My first diagnosis was in January of 2016 with a non-invasive spot. I also tested positive for a genetic marker called Chek-2. I then opted for a double mastectomy in March of 2016. Some of the pathology reports from that came back positive for invasive HER2+ spots. We thought we had gotten rid of everything and taken everything out. I had a lymph node removed and the margins were really clear when they took them out.
After that, I had a baby and when he was six months old, I went back on a daily hormone blocker as a future preventative. It was really at the same time that I started taking the daily hormone blocker that I started feeling a lot of pain. It took about six months to figure out what was that was causing my pain because we weren’t sure if it was the new medication I was put on. It ended up being the return of the cancer that was making me hurt and I was diagnosed with metastatic breast cancer that had spread to my bones. We found out that I had some vertebrae that had been eaten up by the disease and that was the most painful part. I couldn’t pick up my baby and couldn’t really do anything for a while
On Christmas Eve I got my first radiation. Once I got the diagnosis and started treatment the pain got better pretty quickly. It was amazing because the hospital closed 2 days for Christmas and 2 days for New Years, but they got me in on New Year’s day because I was in so much pain, and they wanted to get me some relief. I had to come to the infusion center to get fluids a couple of times because the radiation was causing me to become really dehydrated. I started my chemo on January 24th, and that is when I met my dear friend Kim Jenkins. She has administered most of my treatments and she has been really helpful.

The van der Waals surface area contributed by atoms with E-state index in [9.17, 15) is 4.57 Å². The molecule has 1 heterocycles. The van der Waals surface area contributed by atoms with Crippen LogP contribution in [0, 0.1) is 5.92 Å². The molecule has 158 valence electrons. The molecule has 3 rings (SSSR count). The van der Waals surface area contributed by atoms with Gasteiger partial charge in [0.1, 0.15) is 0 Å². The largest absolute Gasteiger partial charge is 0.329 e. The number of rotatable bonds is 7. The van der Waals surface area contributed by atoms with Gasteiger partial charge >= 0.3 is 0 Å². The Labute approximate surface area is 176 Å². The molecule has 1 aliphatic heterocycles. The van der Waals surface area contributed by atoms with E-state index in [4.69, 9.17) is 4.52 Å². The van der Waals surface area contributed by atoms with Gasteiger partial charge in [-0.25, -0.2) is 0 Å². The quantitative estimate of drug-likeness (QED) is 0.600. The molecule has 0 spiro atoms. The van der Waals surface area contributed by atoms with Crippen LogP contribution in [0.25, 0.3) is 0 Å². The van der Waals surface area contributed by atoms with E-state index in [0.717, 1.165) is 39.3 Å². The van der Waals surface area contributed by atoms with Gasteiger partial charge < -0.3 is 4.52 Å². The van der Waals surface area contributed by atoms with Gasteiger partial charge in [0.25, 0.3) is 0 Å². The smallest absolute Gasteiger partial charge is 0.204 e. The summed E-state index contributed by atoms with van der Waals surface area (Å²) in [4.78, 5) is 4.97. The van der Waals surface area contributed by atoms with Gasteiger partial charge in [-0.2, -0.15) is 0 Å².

They’ve always made it as easy as can be – everyone here at Touro. Any time I call, they always know who I am and help me figure out my appointments. Since I come here for so many things, I try to be efficient in making sure I fit everything in within a couple of hours and if I come in early for an appointment, they know why and try to fit me in.
What they’ve told me is that it’s treatable, but not curable. I’m always going to be having treatments. Every three weeks for the rest of my life, I will have to come and sit in this chair and get two medicines. I had to do six rounds of the texotere, the big drug for breast cancer that makes you the sickest and lose your hair, so the ones I’m on now is targeted therapy. It’s to keep things from coming back and getting worse.
I’ve had radiation, chemotherapy, and now occupational therapy in the Cancer Rehab program. It’s been really cool because I’ve made friends and met other people who are going through what I’m going through. I heard about the Cancer Rehab program from Dr. Ramirez because I had always been really active before I started hurting so that was the hardest thing for me to give up. I used to go to the gym three times a week and losing that time for myself and the mental clearance, was really hard. That’s the nice thing about the Cancer Rehab program, I was finally able to do a little bit of activity which was a big step forward for me. The Cancer Rehab program is helping me gain a little bit of strength and helping me feel like myself again.
I’m more than a survivor, I’m a mom, daughter, sister, and friend.